The worries adult children and their parents experience for one another

Int J Aging Hum Dev. 2008;67(2):101-27. doi: 10.2190/AG.67.2.a.


This study examined the worries adults and their parents experience for one another. To date, relatively little research has considered the experience of worry in this relationship. A small number of studies, however, suggest worry is relatively common in this relationship (Boutain, 2001; Cicirelli, 1988; Parker, Call, Dunkle, & Vaitkus, 2002). Furthermore, worrying may be linked with mental and physical health (Beck et al., 2001; Hoyer, Becker, & Roth, 2001). A son or daughter (aged 22 to 49) and mother and father (aged 40 to 84) from 213 families participated. Adult children worried primarily about their parents' health. Interestingly, adult children with older parents were not more likely than adult children with younger parents to worry about their parents' health. In contrast, parents' worries were more diverse than those of adult children and included worries about their adult children's health, safety, relationships, and finances, among others. Furthermore, parents' worries were associated with their perceptions of relationship quality. Notably, parents who worried about their adult children's finances reported having poorer quality relationships with their adult children than parents who experienced other worries (e.g., about safety).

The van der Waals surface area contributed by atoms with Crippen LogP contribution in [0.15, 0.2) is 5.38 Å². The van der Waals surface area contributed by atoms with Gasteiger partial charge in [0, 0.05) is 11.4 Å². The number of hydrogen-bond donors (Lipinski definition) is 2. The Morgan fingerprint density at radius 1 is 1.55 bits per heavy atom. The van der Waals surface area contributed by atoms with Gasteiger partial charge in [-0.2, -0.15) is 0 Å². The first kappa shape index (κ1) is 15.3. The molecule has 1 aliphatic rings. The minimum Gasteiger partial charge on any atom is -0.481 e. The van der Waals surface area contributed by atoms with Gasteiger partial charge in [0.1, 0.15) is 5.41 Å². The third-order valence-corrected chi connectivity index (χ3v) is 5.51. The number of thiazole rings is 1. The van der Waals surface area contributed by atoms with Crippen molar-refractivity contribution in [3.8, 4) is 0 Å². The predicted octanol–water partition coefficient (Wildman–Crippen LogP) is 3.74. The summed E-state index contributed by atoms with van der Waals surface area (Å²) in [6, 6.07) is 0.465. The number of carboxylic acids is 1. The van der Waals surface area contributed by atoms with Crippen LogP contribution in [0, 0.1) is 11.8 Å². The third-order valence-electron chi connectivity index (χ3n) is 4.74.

Publication types

  • Research Support, N.I.H., Extramural
  • Research Support, Non-U.S. Gov't
  • Research Support, U.S. Gov't, Non-P.H.S.

MeSH terms

  • Adult
  • Adult Children / psychology*
  • Aged
  • Aged, 80 and over
  • Aging / psychology*
  • Anxiety / psychology
  • Black or African American / psychology
  • Emotions
  • Family Health
  • Female
  • Humans
  • Intergenerational Relations*
  • Male
  • Middle Aged
  • Parents / psychology*
  • Stress, Psychological / psychology*
  • White People / psychology
  • Young Adult